When up counting or down counting only is to be done, up counting or down counting of binary data is carried out in accordance with the same principle as described above. The 1's complement converting means and 2's complement converting means constituting the binary counter carrying out up counting or down counting only can be implemented by a simple gate circuit, so that the circuit structure can be simplified, reducing cost.

The foregoing and other objects, features, aspects and advantages of the present invention will become more apparent from the following detailed description of the present invention when taken in conjunction with the accompanying drawings.

FIG. 1 is a logic circuit diagram illustrating structures of an embodiment of this invention;

FIG. 2 is a logic circuit diagram illustrating a structural example of 2's complement converter circuit shown in FIG. 1;

FIG. 3 is a circuit diagram illustrating a structural example of an exclusive OR circuit shown in FIG. 2;

FIG. 4 is a circuit diagram illustrating another structural example of an exclusive OR circuit shown in FIG. 2;

FIG. 5 is a block diagram showing a structure of an updown counter in accordance with another embodiment of the present invention.

FIG. 6 is a block diagram showing a structure of an up counter in accordance with one embodiment of the present invention.

FIG. 7 is a block diagram showing a structure of a down counter in accordance with one embodiment of the present invention.

FIG. 8 is a block diagram illustrating a conventional updown counter; and

FIG. 9 is a circuit diagram illustrating a counter in FIG. 8 in greater detail.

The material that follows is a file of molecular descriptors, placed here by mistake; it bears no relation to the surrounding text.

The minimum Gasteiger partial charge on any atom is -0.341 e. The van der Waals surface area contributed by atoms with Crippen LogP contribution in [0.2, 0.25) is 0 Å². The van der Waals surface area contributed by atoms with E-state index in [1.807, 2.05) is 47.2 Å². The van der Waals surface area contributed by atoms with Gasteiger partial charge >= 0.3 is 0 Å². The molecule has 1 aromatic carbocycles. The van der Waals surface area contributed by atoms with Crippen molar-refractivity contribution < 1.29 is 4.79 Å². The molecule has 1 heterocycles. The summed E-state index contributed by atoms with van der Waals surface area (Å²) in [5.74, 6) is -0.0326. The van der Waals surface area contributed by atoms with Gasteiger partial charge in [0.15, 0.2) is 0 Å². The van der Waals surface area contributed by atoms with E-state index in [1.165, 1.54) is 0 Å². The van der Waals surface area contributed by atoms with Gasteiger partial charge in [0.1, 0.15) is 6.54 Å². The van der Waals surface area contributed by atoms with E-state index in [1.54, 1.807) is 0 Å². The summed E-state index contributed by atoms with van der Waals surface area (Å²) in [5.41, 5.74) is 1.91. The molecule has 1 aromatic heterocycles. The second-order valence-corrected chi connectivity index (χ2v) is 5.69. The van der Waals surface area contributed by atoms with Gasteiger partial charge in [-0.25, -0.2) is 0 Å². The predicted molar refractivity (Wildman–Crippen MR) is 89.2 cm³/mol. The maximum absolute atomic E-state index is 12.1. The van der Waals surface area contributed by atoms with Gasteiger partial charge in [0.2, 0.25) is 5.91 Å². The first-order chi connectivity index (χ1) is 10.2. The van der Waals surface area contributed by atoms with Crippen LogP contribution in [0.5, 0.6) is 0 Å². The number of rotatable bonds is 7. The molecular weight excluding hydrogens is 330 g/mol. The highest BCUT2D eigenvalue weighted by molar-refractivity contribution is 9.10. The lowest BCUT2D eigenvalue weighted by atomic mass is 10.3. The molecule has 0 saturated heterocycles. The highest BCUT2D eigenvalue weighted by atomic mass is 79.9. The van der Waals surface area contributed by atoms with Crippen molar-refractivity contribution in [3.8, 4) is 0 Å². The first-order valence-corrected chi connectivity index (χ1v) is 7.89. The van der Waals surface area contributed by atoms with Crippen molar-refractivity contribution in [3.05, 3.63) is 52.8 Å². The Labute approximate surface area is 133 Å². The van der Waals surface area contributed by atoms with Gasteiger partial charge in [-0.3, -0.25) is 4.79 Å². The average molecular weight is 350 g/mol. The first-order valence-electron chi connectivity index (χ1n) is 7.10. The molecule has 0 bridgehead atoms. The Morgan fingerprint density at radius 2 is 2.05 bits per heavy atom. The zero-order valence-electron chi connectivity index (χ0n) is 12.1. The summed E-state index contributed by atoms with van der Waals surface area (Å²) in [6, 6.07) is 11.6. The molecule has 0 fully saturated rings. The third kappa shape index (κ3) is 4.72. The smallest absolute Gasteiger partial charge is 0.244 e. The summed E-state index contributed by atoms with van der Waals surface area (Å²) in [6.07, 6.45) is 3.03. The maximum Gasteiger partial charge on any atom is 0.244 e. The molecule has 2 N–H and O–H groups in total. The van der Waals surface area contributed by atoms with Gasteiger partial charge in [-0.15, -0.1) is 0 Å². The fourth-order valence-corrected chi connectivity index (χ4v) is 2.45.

FIG. 1 is a logic circuit diagram illustrating a structure of an embodiment of this invention. The structure of an updown counter of n bits is illustrated in FIG. 1. In the figure, data stored in flip-flops 3a-3n is outputted from respective Q output terminals thereof. An inverted data of the stored data is outputted from /Q output terminals of the respective flip-flops 3a-3n. The outputs from the Q output terminals of the flip-flops 3a-3n are applied to output terminals 4a-4n, respectively, and are also applied to one input terminal A of each of the selectors 6a-6n. The outputs from the /Q output terminals of the flip-flops 3a-3n are applied to the other input terminal B of each of the selectors 6a-6n. When the respective selectors 6a-6n receive commands for a down-count mode by means of the up/down control signals applied to the selector control terminals S thereof, they select the signals applied to the input terminals A, and when they receive the commands for an up-count mode, they select the inputs applied to the input terminals B to output the same from the output terminals Y. Outputs from the selectors 6a-6n are applied to the 2's complement converter circuit 7. The 2's complement converter circuit 7 performs the 2's complement conversion of the applied binary data. In the 2's complement conversion, all bits of the applied binary data are inverted, and then one is added thereto. Respective bit signals of the binary data outputted from the 2's complement converter circuit 7 are applied through corresponding inverters 8a-8n to the input terminals A of the selectors 9a-9n, and are also applied directly to the input terminals B of the selectors 9a-9n, respectively. Similarly to the selectors 6a-6n, the respective selectors 9a-9n select the signals applied to the input terminals A when they receive commands for the down-count mode by means of the up/down control signals applied to the selector control terminals S thereof to output the signals from the output terminals Y, and when they receive the commands for the up-count mode, they select the inputs applied to the input terminals B and output the same from the output terminals Y. Outputs from the selectors 9a-9n are applied to data input terminals D of the flip-flops 3a-3n, respectively. The flip-flops 3a-3n are D-type flip-flops, and are synchronized with rising edges (or falling edges) of clock signals applied to clock terminals CK to capture the signals applied to the data input terminals D and store the same.